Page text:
So I would say that it represents our best guess in terms of what it's likely to be. As in most things, we try and err on the slightly conservative side than the more optimistic side. But I would say the range that we're looking at is relatively small within 9 -- I would say the range is between 90 basis points and 120 basis points.

Jonathan J. Palmer - Credit Agricole Securities (USA) Inc., Research Division

That's very helpful. Then switching gears here, at the Analyst Day, you discussed that you're going to limit your commercial investments to high-growth geographies like China and Brazil. Can you just give us an update on how you finished 2012 and what the plans are for 2013 in those geographies?

Benson E. Smith

So we finished 2012 as we expected in China. Brazil was lower than what our expectations were going into the year largely because of a customs strike in Brazil that did not allow the importation of our products for several months. That has been resolved, and our expectations for Brazil return to a more normalized healthy growth rate for 2013. And China continues to be on track and will be buoyed somewhat by LMA where we have, I think, aggressive growth expectations for that product line as well.

Jonathan J. Palmer - Credit Agricole Securities (USA) Inc., Research Division

Great. And then one housekeeping question for Tom on the guidance. Can you give us a range on the intangible amortization expectations for 2013?

Thomas E. Powell

I may have to check in to give you a specific number on that, unless you...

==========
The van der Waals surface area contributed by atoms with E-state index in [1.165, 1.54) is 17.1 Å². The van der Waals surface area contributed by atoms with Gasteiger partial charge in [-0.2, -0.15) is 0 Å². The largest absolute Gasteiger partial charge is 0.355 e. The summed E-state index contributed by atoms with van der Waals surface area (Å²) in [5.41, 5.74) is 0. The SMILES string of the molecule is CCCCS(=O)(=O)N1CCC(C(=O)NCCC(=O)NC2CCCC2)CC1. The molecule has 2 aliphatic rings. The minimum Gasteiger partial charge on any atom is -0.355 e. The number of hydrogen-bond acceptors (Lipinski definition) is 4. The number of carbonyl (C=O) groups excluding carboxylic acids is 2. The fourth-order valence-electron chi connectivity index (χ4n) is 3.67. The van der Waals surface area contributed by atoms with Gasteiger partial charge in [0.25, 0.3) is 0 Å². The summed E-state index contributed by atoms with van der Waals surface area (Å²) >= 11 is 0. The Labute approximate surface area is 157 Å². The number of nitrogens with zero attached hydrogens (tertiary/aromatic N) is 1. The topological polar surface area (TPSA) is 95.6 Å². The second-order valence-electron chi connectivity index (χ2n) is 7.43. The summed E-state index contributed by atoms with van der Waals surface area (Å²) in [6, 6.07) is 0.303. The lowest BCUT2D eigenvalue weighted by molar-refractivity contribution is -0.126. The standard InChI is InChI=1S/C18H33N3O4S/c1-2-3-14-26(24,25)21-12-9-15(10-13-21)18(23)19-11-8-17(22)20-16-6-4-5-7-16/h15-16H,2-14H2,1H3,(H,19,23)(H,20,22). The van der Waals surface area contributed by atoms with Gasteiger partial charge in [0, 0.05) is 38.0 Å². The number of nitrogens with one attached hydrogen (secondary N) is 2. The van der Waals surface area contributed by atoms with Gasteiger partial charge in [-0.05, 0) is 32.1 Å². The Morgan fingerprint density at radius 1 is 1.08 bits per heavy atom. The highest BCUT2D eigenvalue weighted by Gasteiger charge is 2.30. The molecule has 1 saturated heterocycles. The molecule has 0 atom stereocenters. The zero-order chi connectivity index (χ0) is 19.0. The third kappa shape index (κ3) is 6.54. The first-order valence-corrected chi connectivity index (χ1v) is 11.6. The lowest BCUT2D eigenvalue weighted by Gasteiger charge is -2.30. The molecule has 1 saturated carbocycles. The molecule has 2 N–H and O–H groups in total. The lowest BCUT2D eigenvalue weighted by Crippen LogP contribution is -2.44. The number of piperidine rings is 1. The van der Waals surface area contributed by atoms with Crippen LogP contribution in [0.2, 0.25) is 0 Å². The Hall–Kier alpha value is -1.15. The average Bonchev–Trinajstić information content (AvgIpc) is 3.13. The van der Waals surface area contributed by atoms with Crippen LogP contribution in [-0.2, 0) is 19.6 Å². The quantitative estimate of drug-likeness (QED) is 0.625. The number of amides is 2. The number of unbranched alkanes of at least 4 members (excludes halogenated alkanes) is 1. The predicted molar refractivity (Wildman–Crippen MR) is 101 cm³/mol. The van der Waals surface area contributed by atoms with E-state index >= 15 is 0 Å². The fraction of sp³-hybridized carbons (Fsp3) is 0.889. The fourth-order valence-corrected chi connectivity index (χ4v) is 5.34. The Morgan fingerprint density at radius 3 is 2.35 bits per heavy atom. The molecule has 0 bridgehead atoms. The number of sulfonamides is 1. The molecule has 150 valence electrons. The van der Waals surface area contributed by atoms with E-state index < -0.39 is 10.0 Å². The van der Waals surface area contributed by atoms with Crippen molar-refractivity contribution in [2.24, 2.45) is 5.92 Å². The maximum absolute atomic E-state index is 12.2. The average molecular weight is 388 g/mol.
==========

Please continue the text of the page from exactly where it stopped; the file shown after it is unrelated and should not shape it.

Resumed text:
Jake Elguicze

Yes, I think for the adjusted add back, I believe, is somewhere around $0.82, I think, for the full year net of tax from an intangible standpoint.

Operator

Our next question is from Larry Keusch, Raymond James.

Lawrence S. Keusch - Raymond James & Associates, Inc., Research Division

Benson, I guess one of the big opportunities for margin expansion as you guys look forward is continued optimization of the manufacturing facilities and footprint. Obviously, you've made some small moves relative to moving some things over to the Czech Republic. But again, I'm just trying to think about the timing and how you're thinking about impact as you dig deeper into what seems to be a pretty large opportunity on the manufacturing front?

Benson E. Smith

So in previous calls and at the Analyst Day, we suggested that the impact from some of those other manufacturing moves is likely to start to take -- have some impact to us in late 2014 and then certainly in 2015. At this point, about the only commentary I can make is we have a pretty well orchestrated plan that we are marching to and looks at optimization from a number of perspectives and risk of execution and likelihood of achievement are figure high in selecting the actual projects that we're undertaking. I think from a general perspective, we're comfortable with the range of improvement in gross margin that we have articulated earlier, which is somewhere between 250 and 350 basis points.

Lawrence S. Keusch - Raymond James & Associates, Inc., Research Division

Okay. So if we think about just sort of the cadence here of the margin expansion as you move over the course of the next several years, it sounds like obviously this year is masked by the medical device tax and some of the acquisition-related items. And then it sounds like what you're saying is the manufacturing will have a bigger impact as we move towards the end of '14 and into '15. So is it fair to sort of think about well obviously move up in the range that you talked about this year. You then will have, if you will, easier comps in the first half of '14, then we'd see the next leg up in operating expansion in the back half of '14 and into '15?